The next article in our nutrition series is about corn. It is the ubiquitous vegetable that isn’t actually a vegetable at all. It is a grain. No less, it is a starchy, sugary grain with little nutritional value. Because it is so high in carbohydrates, it turns to sugar in your body very quickly and can mess with your blood sugars.
It is everywhere, in various forms, and if your body doesn’t tolerate it well, it can be really difficult to avoid. In reality, unless you seek out grass fed meats, there is even corn in your corn fed meats from the average grocery store. You will find one of the following ingredients in a great many processed and/or fried foods and this is not all-inclusive:
- Corn syrup
- High fructose corn syrup
- Corn starch
- Modified corn starch
- Corn meal
- Dextrose, fructose, dextrin and maltodextrin are all sweeteners derived from corn
- Even supposed healthier sweeteners can come from corn, such as some brands of xylitol and erythritol. They are often considered healthier because they may not spike your blood sugar as much as other sweeteners when eaten.
- Corn oil, doesn’t contain the protein that most people react to however some can be sensitive to this as well
So what does an allergy or intolerance to corn look like? As always, it varies and can be difficult to figure out. Just like any other food allergy, most people who react to corn end up with reactions like hives, a rash and in extreme allergy cases, anaphylaxis. If you have an intolerance instead, it can leave you with just a general feeling of less than stellar health, such as sinus stuffiness, that you don’t even recognize until you have eliminated it from your diet. See the previous articles listed below for a full list of symptoms related to food allergies or intolerances.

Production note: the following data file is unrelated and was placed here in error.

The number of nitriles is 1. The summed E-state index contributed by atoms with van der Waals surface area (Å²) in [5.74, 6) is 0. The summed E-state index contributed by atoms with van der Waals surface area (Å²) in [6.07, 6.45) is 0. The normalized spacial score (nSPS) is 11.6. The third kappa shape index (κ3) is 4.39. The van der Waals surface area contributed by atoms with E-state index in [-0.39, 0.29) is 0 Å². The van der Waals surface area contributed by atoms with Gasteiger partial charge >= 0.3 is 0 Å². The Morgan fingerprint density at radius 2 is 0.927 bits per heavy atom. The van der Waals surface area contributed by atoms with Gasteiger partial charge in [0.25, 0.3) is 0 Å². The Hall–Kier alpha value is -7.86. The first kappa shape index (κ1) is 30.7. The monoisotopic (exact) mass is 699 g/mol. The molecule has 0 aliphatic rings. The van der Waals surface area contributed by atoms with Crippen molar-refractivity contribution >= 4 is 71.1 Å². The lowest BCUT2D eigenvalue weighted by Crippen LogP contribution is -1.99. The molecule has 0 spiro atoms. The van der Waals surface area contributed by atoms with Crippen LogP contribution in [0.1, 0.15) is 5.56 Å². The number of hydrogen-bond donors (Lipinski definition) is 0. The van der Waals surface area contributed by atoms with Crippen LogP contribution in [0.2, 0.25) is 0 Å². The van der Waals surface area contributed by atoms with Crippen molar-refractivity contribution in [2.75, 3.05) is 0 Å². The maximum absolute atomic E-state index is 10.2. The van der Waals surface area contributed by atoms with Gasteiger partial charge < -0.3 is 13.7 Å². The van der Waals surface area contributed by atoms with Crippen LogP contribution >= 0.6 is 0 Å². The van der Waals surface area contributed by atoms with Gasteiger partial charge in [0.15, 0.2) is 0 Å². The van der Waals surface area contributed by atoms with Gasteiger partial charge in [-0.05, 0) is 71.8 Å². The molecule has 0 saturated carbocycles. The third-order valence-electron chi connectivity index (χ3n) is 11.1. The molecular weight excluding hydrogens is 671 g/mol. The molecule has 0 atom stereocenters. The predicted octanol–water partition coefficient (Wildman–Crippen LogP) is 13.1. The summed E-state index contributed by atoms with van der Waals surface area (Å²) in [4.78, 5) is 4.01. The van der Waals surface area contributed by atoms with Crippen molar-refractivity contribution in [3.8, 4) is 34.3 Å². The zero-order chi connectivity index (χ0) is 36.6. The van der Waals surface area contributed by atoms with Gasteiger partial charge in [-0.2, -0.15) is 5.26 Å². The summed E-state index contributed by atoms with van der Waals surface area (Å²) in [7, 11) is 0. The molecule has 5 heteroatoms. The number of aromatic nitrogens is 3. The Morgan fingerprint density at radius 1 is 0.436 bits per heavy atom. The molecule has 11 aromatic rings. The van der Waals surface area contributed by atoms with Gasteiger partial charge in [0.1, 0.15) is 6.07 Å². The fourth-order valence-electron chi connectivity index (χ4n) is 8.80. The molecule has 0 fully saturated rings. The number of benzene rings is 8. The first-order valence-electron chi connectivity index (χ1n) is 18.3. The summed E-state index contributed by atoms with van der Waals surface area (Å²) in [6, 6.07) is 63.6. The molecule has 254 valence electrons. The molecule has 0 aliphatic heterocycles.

There are foods that obviously use corn, such as corn tortillas, corn chips, cornbread, grits, hominy, etc. Here are some surprising places you’ll find corn of some kind, again not an all-inclusive list:
- Baking powder, look for brands with arrowroot powder instead or make your own
- Powdered sugar, look for brands with tapioca starch instead
- Anything with a gravy or thickened sauce typically has corn starch in it
- Peanut butter
- Vanilla extract
- Caramel colorings
- Canned and dried soups
- Canned fruits in a syrup
- Salad dressings
- Chocolate syrup
- Luncheon meats
What can you do about it? You can find out about food allergy testing in the previous articles within this nutritional series, see the links below. Food allergies require a complete avoidance of the problem food, in all forms. An intolerance can allow you to eat the food if you are willing to deal with the reaction your body has. You, also, have the wear and tear on your body’s systems each time you have a reaction. They can add up over time.
As mentioned previously, working with a clinical nutritionist can be a simple step toward better overall health. Here in Fort Collins, contact Pati Thomas, CN at Mountain Centre for Healing to take the first step. She works with people locally and across the country with great success.
Does anyone in your family have an allergy or intolerance to corn? How have you dealt with it successfully? What challenges have you faced? Let us know in the comments below.